Donald Trump gave a once in a half-year performance.
Every so often he sticks to the script provided and reads from it and actually comes off looking Presidential even when he is lying and giving misleading statistics on mortality rates, what Obama left him in ventilator supplies, and how great the country is doing to combat the Coronavirus.
While the tone in today’s press briefing probably will not last and despite the multitude of lies today, Mr. Trump, in his first Coronavirus update since he stopped them after suggesting bleach would be a good disinfectant for COVID 19, actually made two helpful statements.
First, he stressed it was important to wear masks and social distance.
The second was the acknowledgment that the pandemic will get worse before it gets better.
These two pronouncements will hopefully convince his science-denying reactionary base in Trump Zone and Fox Island that wearing masks and social distancing is not a threat to their personal freedom and they will start to take proper virus prevention steps.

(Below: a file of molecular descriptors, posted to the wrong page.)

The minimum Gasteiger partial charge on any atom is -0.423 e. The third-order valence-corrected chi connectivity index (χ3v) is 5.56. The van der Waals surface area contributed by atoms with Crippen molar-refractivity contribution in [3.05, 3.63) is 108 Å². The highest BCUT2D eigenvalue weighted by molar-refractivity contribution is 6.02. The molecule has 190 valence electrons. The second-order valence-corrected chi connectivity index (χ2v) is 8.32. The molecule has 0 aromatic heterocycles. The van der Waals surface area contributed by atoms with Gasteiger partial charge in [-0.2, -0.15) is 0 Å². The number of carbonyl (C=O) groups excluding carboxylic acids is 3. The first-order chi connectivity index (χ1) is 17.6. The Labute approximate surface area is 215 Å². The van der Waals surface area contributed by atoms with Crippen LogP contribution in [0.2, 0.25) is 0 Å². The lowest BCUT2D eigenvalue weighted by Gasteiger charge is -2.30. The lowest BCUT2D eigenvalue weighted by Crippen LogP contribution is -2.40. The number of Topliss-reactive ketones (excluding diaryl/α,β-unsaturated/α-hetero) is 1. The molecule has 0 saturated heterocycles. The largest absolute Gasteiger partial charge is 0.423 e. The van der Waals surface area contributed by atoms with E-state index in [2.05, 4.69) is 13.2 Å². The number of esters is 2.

At the very least, it gives Republican officeholders (like Ducey in Arizona) across the country (who were probably soiling themselves before the press briefing at what disaster might happen) the cover they need (if they want) to adopt more stringent pandemic emergency measures to contain COVID 19 in their states.
it should also put to rest for the foreseeable future (until October) the desire for Trump and his fringe allies to have in-person instruction resume at public schools.
If, as Mr. Trump himself said, the Coronavirus is going to get worse before it gets better, there is no rationale to send children and their educators to a potential local pandemic hotspot (their school building.)
In-Person instruction should be delayed until at least October in Arizona and the rest of the country.
In the interim, students and educators can conduct classes via digital means.
School districts and local, state, and federal governments should use this time to work together to ensure that all school buildings are properly renovated to allow for the safe return of students and educators. Personnel should also be retained to conduct testing and other healthcare activities when in-person instruction resumes.
No expense is too much to ensure the safety of children or the people entrusted with their educational experience.